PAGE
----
The Danaher Shouptronic (also known as ELECTronic) 1242 is a poll worker-activated full-face direct recording electronic voting system. Voters press the front of a mounted ballot (see rightmost image above) underneath which a touch-sensitive matrix of switches records choices. Poll workers activate the machine using an operator panel on the back of the machine to choose the ballot style and voters make choices by touching a numbered box next to their choice. When cast, voting records are recorded internally to eight memory locations: three banks of battery-powered RAM, three banks of EEPROM memory, one bank of EPROM memory and a removable memory cartridge, which contains both EPROM and EEPROM memory. When polls are closed, poll workers remove the memory cartridge that contains the vote records from each machine. These cartridges are then either physically transported to a tabulation facility or their contents transmitted over modem using a cartridge reading device.
Voting Process: When voters enter the precinct, poll workers confirm that they are properly registered to vote. The poll worker uses an operator’s panel on the back of the machine to choose the ballot style appropriate for that voter. The voter enters the curtains (see pictures at left above) and only the races for which they are permitted to vote are activated. The voter then votes by pressing a numbered box beside each choice in each race on the ballot. Flashing lights on the left-hand side of the ballot indicate races for which the voter has not yet voted. If the voter tries to choose more than one choice in a given race (over-voting), the machine will ignore the second choice. If the voter makes a mistake, they can press the numbered box again to deselect their choice; the indicator light will go out. The voter may then select the correct choice.
When done voting, the voter presses a large green “Vote” button in the lower-right corner of the voting machine. It is very important that the voter does not push the vote-casting button until they are done voting; a vote inadvertently cast may not be redone. Once cast, the vote is recorded internally to eight internal memory locations: three banks of battery-powered RAM that reside on the machine’s central processor, two internal banks of EEPROM memory, one bank of EPROM memory and a removable memory cartridge, which contains one bank of EPROM and one bank of EEPROM memory. The vote records are stored in “vote tables” as aggregate vote tallies and also as ballot images both internally and to the removable memory cartridge.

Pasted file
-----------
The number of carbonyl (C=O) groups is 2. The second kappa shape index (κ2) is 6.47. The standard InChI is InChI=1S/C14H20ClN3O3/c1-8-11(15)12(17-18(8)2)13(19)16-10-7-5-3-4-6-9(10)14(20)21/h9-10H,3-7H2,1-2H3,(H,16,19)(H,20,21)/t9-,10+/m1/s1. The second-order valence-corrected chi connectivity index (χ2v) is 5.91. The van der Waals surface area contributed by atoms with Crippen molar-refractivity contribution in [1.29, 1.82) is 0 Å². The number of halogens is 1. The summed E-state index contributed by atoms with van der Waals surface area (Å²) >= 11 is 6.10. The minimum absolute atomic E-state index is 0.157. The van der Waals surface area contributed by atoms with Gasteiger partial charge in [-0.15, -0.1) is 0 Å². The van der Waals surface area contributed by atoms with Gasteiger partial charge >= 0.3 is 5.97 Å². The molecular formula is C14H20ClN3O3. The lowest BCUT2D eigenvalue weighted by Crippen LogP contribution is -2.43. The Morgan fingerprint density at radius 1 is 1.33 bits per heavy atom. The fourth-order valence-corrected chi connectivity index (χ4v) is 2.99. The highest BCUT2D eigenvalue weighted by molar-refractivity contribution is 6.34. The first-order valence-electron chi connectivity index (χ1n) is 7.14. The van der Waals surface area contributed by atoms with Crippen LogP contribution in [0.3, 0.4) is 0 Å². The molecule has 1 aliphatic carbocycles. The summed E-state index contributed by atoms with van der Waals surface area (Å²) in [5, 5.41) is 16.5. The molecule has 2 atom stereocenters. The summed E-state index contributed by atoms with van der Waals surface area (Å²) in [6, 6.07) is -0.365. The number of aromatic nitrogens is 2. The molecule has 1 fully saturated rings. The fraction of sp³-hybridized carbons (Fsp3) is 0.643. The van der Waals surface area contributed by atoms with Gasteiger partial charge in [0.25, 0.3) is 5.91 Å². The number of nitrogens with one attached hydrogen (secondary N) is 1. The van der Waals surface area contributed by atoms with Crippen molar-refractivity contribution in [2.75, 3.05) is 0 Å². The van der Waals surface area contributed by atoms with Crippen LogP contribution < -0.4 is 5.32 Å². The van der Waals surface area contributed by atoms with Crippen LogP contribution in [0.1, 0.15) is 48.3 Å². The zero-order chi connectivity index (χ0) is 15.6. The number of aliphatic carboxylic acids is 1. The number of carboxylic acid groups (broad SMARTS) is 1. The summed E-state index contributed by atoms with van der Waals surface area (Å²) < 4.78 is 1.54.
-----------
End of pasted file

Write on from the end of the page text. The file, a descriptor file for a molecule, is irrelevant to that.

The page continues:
When the polls close, the machines print out paper copies of the results and poll workers remove their memory cartridges, which contain the vote records from each machine. At this point, the cartridges are physically transported to a tabulation facility. At the tabulation facility, election officials use a cartridge reader to read the data off of the cartridges and into vote tabulation databases. The results are then combined to produce an aggregate vote tally. The printed total tapes and memory cartridges can then become part of the official record of the election.
|A Shouptronic Voting Demo from Delaware:
||A Shouptronic Voting Demo from Delaware County PA:
In 1984, Robert J. Boram filed for patents on behalf of the R.F. Shoup Corporation for a new voting machine that would be marketed as the Shouptronic. The Shouptronic was a full-face machine, using an array of push buttons behind a paper ballot label protected by a clear plastic sheet. As with the Microvote MV 464, the Shouptronic maintained a running vote count in its internal memory and included a printer to print the vote totals after the polls closed. The Shouptronic featured a memory cartridge similar to that used on the Optech I mark-sense ballot scanner, a machine that had come on the market only a year earlier. The cartridges of both machines used programmable read-only memory chips to hold election configuration information. Where the Optech I used battery-backed read-write memory to hold election results, the Shouptronic used a second programmable read-only memory chip.